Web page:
I find it odd that despite the multitude of online tools, the collaboration doesn’t exist. Each person brings in a different perspective that would collectively enhance the ability to understand something in context.
Not everyone, though, shares that enthusiasm.
One of the earliest attempts was to share links on Twitter (automate them by filtering through PubMed RSS feeds) and then collect “likes” on Twitter in a separate channel. This may sound complicated, but it isn’t. PubMed allows boolean operators to generate RSS feeds for specific queries. This helps keep track of the developing literature. It doesn’t take a genius to figure out a powerful solution to identify and discuss new papers; say for example, on oligometastases. Each time a new paper is published, it gets piped to Twitter; interested individuals can “like” if the paper is good enough, and that can come through another means.
However, Twitter plays a spoil-sport. It’s algorithms are messed up. It is a consumer application-it preferences “politics” and negative news for engagement, and is definitely not meant for “academics”. This explains why my experiment never took off. Despite the multitude of links on my Twitter account, very few get traction. It would be nice to have preliminary filters, drill down to specifics and then narrow to a few to discuss.
Hacker News is an awesome resource for developing and breaking news. I don’t necessarily agree with the community’s broad strokes and futile moralistic stances. However, it doesn’t diminish its value in underlying tech – how the community collaborates on weeding out spam and generally keeping the low value comments (by careful calibration of downvotes/upvotes) on specific issues. That forum style works everywhere (on mobile devices) and desktops, and has almost minimal tech. I use specific services (and filters) to ensure I get the updates (which fuels many links posted here) and allows me to blog almost daily. It ensures I get the complete value of my time.
This power of collaboration, though, doesn’t get filtered out for others. It requires due diligence to think in terms of “collective good” and an understanding that collective thinking helps eliminate some degree of biases too. Humans collaborated for hunting (for collective good), and cohesive societies work by collaboration on a large scale. A breakdown in the order results in anarchy, but effective collaboration results in efficiency. Unfortunately, you can’t peg the “return on investment” on efficiency, that remains a poor quantitative metric to define everything in monetary terms.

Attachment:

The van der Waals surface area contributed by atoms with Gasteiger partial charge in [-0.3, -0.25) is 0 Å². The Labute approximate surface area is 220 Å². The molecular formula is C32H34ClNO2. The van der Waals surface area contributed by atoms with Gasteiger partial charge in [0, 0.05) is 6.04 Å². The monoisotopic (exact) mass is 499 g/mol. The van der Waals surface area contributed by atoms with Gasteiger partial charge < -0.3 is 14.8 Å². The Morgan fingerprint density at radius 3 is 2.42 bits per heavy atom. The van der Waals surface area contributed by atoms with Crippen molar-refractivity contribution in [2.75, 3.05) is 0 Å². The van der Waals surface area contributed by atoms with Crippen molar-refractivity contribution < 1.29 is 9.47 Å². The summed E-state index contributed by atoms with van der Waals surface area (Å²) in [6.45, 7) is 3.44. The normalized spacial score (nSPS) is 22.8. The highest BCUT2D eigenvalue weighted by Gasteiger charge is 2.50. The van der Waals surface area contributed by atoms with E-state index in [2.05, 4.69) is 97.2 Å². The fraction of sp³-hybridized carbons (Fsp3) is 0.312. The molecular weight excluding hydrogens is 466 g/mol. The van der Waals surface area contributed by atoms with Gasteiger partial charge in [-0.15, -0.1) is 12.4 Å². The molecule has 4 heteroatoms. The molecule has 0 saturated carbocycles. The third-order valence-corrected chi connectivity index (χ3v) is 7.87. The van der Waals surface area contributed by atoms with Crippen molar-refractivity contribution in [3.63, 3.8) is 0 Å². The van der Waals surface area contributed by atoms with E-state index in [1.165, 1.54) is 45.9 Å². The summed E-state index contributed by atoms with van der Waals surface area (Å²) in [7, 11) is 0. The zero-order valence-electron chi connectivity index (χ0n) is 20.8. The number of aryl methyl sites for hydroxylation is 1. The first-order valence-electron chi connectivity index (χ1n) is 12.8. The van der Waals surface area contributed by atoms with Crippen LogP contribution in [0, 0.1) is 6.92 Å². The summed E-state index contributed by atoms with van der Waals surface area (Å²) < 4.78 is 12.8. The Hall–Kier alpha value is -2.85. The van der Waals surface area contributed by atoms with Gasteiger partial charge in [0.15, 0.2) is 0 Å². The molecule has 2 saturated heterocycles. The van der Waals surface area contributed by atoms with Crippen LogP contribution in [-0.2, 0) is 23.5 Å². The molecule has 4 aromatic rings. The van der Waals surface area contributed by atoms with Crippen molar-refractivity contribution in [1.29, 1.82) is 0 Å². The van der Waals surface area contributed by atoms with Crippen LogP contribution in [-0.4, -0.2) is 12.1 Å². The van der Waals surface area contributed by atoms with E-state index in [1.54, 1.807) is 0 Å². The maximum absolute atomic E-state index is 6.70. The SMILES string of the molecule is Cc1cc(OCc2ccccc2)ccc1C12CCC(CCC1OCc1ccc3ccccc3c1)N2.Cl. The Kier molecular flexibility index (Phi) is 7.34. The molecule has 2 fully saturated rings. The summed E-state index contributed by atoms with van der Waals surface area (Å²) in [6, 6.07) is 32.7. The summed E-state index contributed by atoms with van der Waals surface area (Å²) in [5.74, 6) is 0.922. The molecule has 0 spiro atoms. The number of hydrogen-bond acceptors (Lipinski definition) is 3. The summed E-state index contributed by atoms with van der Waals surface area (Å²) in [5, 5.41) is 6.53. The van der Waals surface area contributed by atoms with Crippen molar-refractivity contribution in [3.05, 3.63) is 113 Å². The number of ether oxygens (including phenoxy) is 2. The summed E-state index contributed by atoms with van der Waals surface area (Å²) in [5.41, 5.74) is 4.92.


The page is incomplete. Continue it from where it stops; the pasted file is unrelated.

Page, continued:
The blog effectively remains a collaborative effort; I merely connect the dots. The front-end of WordPress is a collaborative effort of the team. My reading is essentially a collaborative effort of people who collate, write and form opinions, shaping the outlook and utilise the technology rails to deliver content. We can’t underestimate this power of collaboration; we just need to be aware of its potential.
2 thoughts on “The power of collaboration”
Please, can you write about methods/approach to know/research about cutting edge practices in any speciality of medicine? For ex: if one wants to know what is the cutting edge of procedures and methods in neuro surgery, how would one begin? Thanks.
I apologise for missing out on this comment.
I plan to write a series of posts starting from Zotero to the new AI tools that are propping up. Stay tuned! I have been literally on a roll!
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